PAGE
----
Thursday, March 26, 2009

Digital ND Filter

Remember the post where we talked about dynamic range? Landscape photographs, and particularly photos of sunrises and sunsets, tend to have problems with the dynamic range of the scene. You have the bright sun and clouds in the background, but some darker details in the foreground, and your camera can't always capture both.

For simple compositions with bright sky on top and dark foreground on bottom, the traditional solution is to put a "graduated ND (Neutral Density) filter" on your camera lens. These filters are dark on top and clear on bottom, with a little gradient in the middle to smooth the transition. They let in less light on the top so that you can expose for the foreground without losing details in the sky.

The same effect can also be achieved using some Photoshop wizardry.

I took this photo in front of "Lake" Lagunita behind Stanford soon after we got our camera.

The sky and clouds are really stunning, but the foreground of the image is too dark for you to make out any details.

To apply the digital ND effect, I followed this great tutorial, written for the GIMP (GNU Image Manipulation Program), an open source alternative to Photoshop. The tutorial was well written and easy to follow, so I'm not going to re-write all of the details here. I think my post here should be helpful, though, in seeing the major steps and the overall effect.

I haven't thrown down the dough yet for Photoshop, so the GIMP is a good alternative in the meantime. If you don't have Photoshop, I highly recommend downloading the GIMP. It's interface is very similar to Photoshop, so any concepts or techniques you learn with the GIMP will translate easily to Photoshop down the line.

This effect takes advantage of the fundamental editing concept of layers and layer masks. I didn't have a good handle on these concepts until working on this image, but now they make perfect sense. I think this filter technique is a really good way to solidify your understanding of layers and layer masks.

Think of layers as a stack of transparent slides. The final image you see is what you would see if look down at the top of the stack. The idea is that each slide, or layer, will contribute something different to the final image. Separating it into layers means that you can make different adjustments to different parts of the image. You then apply layer masks to control the transparency of different parts of each layer. In other words, the layer masks let you specify which part of each layer will contribute to the final image.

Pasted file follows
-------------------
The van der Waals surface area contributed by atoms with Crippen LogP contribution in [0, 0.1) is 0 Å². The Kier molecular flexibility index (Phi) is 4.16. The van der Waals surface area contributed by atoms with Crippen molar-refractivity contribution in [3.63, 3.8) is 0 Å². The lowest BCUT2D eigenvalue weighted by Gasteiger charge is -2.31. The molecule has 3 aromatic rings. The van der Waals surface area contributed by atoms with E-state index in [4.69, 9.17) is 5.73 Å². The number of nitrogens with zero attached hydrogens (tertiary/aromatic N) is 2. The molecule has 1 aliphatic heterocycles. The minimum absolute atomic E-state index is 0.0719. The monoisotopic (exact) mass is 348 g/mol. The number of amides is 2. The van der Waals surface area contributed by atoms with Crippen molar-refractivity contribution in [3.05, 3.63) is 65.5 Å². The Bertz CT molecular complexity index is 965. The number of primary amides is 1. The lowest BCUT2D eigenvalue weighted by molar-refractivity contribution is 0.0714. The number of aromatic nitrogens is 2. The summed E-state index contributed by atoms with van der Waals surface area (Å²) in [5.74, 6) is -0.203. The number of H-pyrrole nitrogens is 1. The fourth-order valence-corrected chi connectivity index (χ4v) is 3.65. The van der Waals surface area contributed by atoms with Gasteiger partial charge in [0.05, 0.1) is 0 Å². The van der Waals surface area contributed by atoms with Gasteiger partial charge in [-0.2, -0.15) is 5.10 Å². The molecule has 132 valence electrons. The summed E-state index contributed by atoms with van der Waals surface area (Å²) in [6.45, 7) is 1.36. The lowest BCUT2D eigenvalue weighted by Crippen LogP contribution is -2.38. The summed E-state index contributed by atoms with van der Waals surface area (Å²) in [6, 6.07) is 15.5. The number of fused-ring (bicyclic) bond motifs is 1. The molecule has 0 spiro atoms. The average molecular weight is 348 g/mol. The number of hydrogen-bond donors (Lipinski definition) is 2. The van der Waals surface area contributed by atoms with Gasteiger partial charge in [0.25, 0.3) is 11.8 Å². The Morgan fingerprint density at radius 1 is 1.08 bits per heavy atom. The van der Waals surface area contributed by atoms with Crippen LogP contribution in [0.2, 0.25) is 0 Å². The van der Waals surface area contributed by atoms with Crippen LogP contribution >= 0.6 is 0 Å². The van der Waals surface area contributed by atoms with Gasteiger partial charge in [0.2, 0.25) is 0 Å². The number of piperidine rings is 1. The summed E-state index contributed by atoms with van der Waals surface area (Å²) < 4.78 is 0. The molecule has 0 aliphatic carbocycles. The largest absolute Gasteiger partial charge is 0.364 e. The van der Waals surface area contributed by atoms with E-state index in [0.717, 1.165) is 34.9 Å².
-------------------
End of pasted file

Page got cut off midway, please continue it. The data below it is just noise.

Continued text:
Even if you don't go through the whole tutorial, I recommend reading through the section in the beginning "About Layers and Layer Masks". He explains it well and has some great images to demonstrate the concepts.

For this technique, we're going to duplicate the image so that we have two layers. We'll adjust one layer to make the ground look good, and the other layer to make the sky look good. We'll then apply a layer mask so that the sky layer only contributes its sky and the ground layer only contributes its ground.

I first created a layer for the ground and adjusted it to bring out the details in the foreground. To lighten the foreground, I adjusted the midpoint slider in the levels tool. The midpoint slider is a good way to lighten or darken an image because it does it without clipping off any parts of the histogram, which would cause you to lose detail.

You can see why the graduated filter is necessary here; lightening the image made the foreground look better, but it washed out the sky.

Next I selected the sky layer to punch up the clouds a bit. I used the midpoint slider in levels again.

This made the sky look even more stunning, but made the foreground even darker.

Note that in order to see the sky layer, I had to unclick the eye icon next to the Foreground layer. Currently the Foreground layer is completely opaque, so unless I hide it I can't see anything from the layer below it.

Now that I have my foreground looking how I want in the Foreground layer, and the sky looking how I want it in the Sky layer, it's time to combine them using a layer mask.

You right click on the layer to add a layer mask to it. Select the layer mask in the layers palette, then use the gradient tool to actually create the mask. You create the gradient by drawing a line on the image.

This mask modifies the top layer so that everything above the beginning (top) of the line will be 100% transparent, and everything below the end (bottom) of the line will be 100% opaque. The gradient will be along the line itself to create a smooth transition between the images in the two layers.

If you hide the bottom layer, you can see the effect of the mask clearly. The checkered areas represent transparent parts of the upper layer.

Once you make both layers visible, you have your combined image!

Here's the original again for comparison:

And that's it! If you're new to Photoshop, I think this is a really good beginning technique. It's helped me get a good grasp on the basics of working with layers, and made me much more confident working with the GIMP in general.

Wednesday, March 25, 2009